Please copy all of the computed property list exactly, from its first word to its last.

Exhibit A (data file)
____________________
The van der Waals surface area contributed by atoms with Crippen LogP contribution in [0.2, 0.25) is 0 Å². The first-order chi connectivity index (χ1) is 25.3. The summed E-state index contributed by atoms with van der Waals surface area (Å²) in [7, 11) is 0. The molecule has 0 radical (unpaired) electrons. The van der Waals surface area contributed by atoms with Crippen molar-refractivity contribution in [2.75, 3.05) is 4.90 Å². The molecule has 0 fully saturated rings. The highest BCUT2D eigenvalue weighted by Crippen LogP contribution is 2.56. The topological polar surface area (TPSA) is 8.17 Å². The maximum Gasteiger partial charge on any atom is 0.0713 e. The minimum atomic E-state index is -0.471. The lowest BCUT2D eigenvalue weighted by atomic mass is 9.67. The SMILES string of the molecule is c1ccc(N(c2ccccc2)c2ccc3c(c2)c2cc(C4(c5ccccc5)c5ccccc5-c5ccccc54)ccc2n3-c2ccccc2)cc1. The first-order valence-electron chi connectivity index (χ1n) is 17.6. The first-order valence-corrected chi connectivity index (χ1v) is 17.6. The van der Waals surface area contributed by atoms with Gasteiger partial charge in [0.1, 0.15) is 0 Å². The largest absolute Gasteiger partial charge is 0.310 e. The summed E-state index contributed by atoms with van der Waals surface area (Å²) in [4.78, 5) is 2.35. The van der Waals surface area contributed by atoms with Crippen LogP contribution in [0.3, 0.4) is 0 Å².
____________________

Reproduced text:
The van der Waals surface area contributed by atoms with Crippen LogP contribution in [0.2, 0.25) is 0 Å². The first-order chi connectivity index (χ1) is 25.3. The summed E-state index contributed by atoms with van der Waals surface area (Å²) in [7, 11) is 0. The molecule has 0 radical (unpaired) electrons. The van der Waals surface area contributed by atoms with Crippen molar-refractivity contribution in [2.75, 3.05) is 4.90 Å². The molecule has 0 fully saturated rings. The highest BCUT2D eigenvalue weighted by Crippen LogP contribution is 2.56. The topological polar surface area (TPSA) is 8.17 Å². The maximum Gasteiger partial charge on any atom is 0.0713 e. The minimum atomic E-state index is -0.471. The lowest BCUT2D eigenvalue weighted by atomic mass is 9.67. The SMILES string of the molecule is c1ccc(N(c2ccccc2)c2ccc3c(c2)c2cc(C4(c5ccccc5)c5ccccc5-c5ccccc54)ccc2n3-c2ccccc2)cc1. The first-order valence-electron chi connectivity index (χ1n) is 17.6. The first-order valence-corrected chi connectivity index (χ1v) is 17.6. The van der Waals surface area contributed by atoms with Gasteiger partial charge in [0.1, 0.15) is 0 Å². The largest absolute Gasteiger partial charge is 0.310 e. The summed E-state index contributed by atoms with van der Waals surface area (Å²) in [4.78, 5) is 2.35. The van der Waals surface area contributed by atoms with Crippen LogP contribution in [0.3, 0.4) is 0 Å².